Rather than join NATO, the Ukraine crisis may see Sweden and Finland more active in the Nordic Defence Cooperation - NORDEFCO - with the three Nordic states which are in the alliance.
GETTING MORE INVOLVED
Even as some analysts see the "Finlandisation" of Ukraine - former U.S. secretary of state Henry Kissinger has suggested Kiev follow Cold War-era Helsinki in cooperating with the West while avoiding "institutional hostility" toward Moscow - 21st-century Finland has shed some inhibitions about Russia.
It has joined in EU sanctions against Moscow and politicians have criticised the annexation of Crimea.
Katainen told a German newspaper last month that the term Finlandisation - coined by West German critics of their own government's perceived passivity toward Soviet threats - was a misleading one. Finland was "not neutral" as it was an EU member, he said - while adding that this did not stop his government from maintaining excellent relations with Russia.
Finland been cautious about imposing sanctions on Moscow over Ukraine. But that may be more due to worries about the effect on its own economy rather than fear of upsetting its massive neighbour.
Many Finns view Russia with suspicion and battles against Stalin's Red Army form a key part of their national identity. But there is also a sense among voters that Finland would be left to fight alone, whether in a defence alliance or not.
Sweden, too, has long taken a standoffish position in international affairs, avoiding even the world wars of the last century. After the Russian bombing rehearsal, Prime Minister Fredrik Reinfeldt played down its importance, saying Russia had "neither the will nor the capacity to attack Swedish territory".
But tensions over Ukraine have come as Sweden and Finland have grown more critical of Putin. Swedish Foreign Minister Carl Bildt, who first became prominent in the 1980s probing Soviet submarine incursions in Swedish waters, is one of the most vocal figures in the EU against what he calls Russian expansionism.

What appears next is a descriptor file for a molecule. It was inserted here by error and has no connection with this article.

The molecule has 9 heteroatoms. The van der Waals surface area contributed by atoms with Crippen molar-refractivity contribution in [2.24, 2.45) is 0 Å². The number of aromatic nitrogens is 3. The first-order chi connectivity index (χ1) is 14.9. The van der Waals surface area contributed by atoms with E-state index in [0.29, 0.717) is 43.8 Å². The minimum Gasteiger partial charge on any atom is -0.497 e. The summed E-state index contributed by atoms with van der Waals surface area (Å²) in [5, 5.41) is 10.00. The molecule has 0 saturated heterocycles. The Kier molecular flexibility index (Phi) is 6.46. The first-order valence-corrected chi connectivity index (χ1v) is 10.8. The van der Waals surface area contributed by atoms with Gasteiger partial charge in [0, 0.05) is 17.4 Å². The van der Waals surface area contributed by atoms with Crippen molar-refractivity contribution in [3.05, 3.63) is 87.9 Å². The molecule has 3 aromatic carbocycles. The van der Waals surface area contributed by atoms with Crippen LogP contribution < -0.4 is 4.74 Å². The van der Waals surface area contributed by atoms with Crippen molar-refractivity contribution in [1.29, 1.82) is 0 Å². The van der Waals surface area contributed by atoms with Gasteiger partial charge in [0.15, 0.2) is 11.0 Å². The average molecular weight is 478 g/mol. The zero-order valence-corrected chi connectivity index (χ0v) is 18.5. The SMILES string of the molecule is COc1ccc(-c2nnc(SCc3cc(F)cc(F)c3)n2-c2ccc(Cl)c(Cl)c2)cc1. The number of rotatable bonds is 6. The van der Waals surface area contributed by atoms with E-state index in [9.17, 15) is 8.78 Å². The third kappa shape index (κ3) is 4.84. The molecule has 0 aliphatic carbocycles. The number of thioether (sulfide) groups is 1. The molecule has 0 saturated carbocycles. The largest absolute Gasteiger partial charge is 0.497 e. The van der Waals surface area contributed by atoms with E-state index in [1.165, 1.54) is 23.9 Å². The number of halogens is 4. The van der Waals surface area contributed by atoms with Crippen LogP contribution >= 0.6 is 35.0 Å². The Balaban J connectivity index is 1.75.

Polls show a clear majority oppose NATO membership in Sweden and Finland. About a third of Swedes favour joining the alliance and only around a fifth of Finns.
"There is no public support for NATO membership and Sweden has greater freedom to act if we're not part of NATO," said Peter Hultqvist, who chairs the parliamentary defence committee.
"There is a belief that our tradition of staying outside military alliances is the best way to preserve peace," he said, before adding a note of caution: "We must strive for an improvement of our military strength."
When the ex-Soviet Baltic states joined NATO in 2004 - part of an expansion that saw the alliance take in most of Moscow's Cold War satellites in the Warsaw Pact - they did so without provoking more than a rhetorical reaction from Russia. Some thought it would encourage the two Nordic states to follow suit.
Though they did not take that chance, some security analysts argue that NATO membership could now benefit the Nordic states in ways that go beyond the threat of military aggression. They point to a cyber attack, or a risk of gas supplies being cut.
However, few see an immediate prospect of NATO accession.
"Crimea has at least furthered the argument that there should not be any further reductions in military expenditure," said Ian Anthony of the Stockholm International Peace Research Programme (SIPRI). "But in terms of NATO, the balance sheet is in the direction of keeping things as they are."
Even Finland's European affairs minister Alexander Stubb, one of the few high-profile politicians in Helsinki who favours NATO membership, said now, at a time of particularly fraught relations with Moscow, was not the right time.
"One should not enter when the weather is bad, but when the sun is shining," he said. "And that is not the case now."
(Added reporting by Johan Sennero in Stockholm and Andrius Sytas in Vilnius; Editing by Alastair Macdonald)